COL 3:12-17 ; JOHN 16:20-22


SIXTY YEARS AGO today marked the founding of this community of the Genesee. There can be no more fitting manner of commemorating the founding of this monastery than by this memorial of our Lord’s Paschal mystery that continues to serve as the living source of our community life as it has been for these sixty years. The sacrifice of the mass is the spiritual stream from which the bonds of community flow. The Eucharist itself, we do well to recall, is a memorial of a unique character in that it not only calls to mind the events of our Lord’s passion, death, and resurrection that took place some two thousand years ago. This sacred offering actually makes them present in our midst here and now. This is a divine mystery that transcends the limits of this material universe. For Christ Jesus himself acts through his ministers at the interface of time and eternity. At this altar we participate in a reality that takes place in two spheres, belonging to our world of time and to the spiritual world of eternity. Our Eucharistic gathering today remains the living center of our community as it has been the heart of the whole Catholic Church from the earliest days of its existence.


A few of us here today were present at the beginning of this foundation when the word that a new foundation was to be made in the Genesee Valley. New York seemed distant in those days when travel was usually by train. I myself recall only vaguely a brief meeting with Father Gerard, the Prior at Gethsemani, who was named the superior of the planned foundation.  I was barely aware of the detailed preparations, being a still in the solitary environment of the novitiate that I had entered in 1950, less than a year before the designated brothers left. The majority of the founders was young in monastic experience, and had been novices with me, having only recently made simple vows when they left in the spring of 1951. Then, as now, our country was involved in war being fought in far away Korea as a response to aggressive communist expansion. The general climate of the country and of Europe in those years was markedly tense due to the heightened threat of expanding communism. Among other pressures there had recently been a general persecution to the Church in China during that period.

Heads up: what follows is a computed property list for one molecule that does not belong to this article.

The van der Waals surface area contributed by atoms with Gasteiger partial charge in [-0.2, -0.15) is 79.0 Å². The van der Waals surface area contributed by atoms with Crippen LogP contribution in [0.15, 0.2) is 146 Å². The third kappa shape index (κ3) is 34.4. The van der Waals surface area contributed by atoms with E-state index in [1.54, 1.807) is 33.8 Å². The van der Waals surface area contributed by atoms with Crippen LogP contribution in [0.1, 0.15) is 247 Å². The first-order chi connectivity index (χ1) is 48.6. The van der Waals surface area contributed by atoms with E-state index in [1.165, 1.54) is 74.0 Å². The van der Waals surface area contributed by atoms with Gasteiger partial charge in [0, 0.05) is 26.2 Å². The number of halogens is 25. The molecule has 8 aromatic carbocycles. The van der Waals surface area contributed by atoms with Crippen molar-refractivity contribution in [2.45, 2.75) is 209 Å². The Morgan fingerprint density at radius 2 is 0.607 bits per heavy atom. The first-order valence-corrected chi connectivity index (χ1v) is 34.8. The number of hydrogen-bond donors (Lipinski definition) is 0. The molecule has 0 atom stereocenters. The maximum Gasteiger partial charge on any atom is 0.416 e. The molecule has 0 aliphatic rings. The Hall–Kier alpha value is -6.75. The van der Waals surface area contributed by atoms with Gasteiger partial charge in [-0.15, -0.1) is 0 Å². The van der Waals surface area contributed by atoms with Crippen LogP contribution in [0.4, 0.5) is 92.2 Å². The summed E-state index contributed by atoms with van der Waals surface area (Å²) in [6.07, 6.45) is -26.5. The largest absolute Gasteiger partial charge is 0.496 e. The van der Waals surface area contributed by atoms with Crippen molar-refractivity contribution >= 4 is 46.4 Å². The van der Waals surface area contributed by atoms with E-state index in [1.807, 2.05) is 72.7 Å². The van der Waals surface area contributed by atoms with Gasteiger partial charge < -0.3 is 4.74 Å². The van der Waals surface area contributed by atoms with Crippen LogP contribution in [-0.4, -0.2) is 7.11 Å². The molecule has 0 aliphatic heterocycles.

Sixty years later as we review the history of this community in the context of the larger developments in the Church and of world events in light of today’s Gospel we have much to reflect upon. Jesus words in the Gospel today remind us, even in this season when we celebrate his resurrection, that entry into the true life is preceded by suffering: “you will know pain, but your suffering will be turned into joy.” The suffering and death of three officers of the foundation in the early years would seem to have been one of the ways this prophecy was fulfilled in the life of our community: Frater Dennis, still in his twenties, the cellarer Father Simon, the novice master, both died in the first year, and were followed in death in just a few years by Dom Gerard, the first abbot, though he was still in his forties. Our Lord went on to compare the new life he brings to childbirth, accompanied by pain but resulting in a solid happiness. The new born appears in the world through pain, but brings with it hope and new life.


A monastic community is a sign of that hope which faith in the living, risen Christ makes present in the place in which it is planted. Saint Paul states the reason very movingly in the first reading this evening when he writes to the Colossians: “As God’s chosen holy ones and beloved, cloth yourself with sincere compassion. . .  . Be grateful; let the word of Christ dwell within you. Teach and give advice to each other, in all wisdom. With gratitude in your hearts sing psalms, hymns and spiritual songs to God; and let all you do in word and work be done in the name of the Lord Jesus, giving thanks to God through him.” May this be the program we live out in the years to come as we continue to witness as a community to the truth and vitality of the Gospel revealed in Jesus our Savior.

Abbot John Eudes Bamberger

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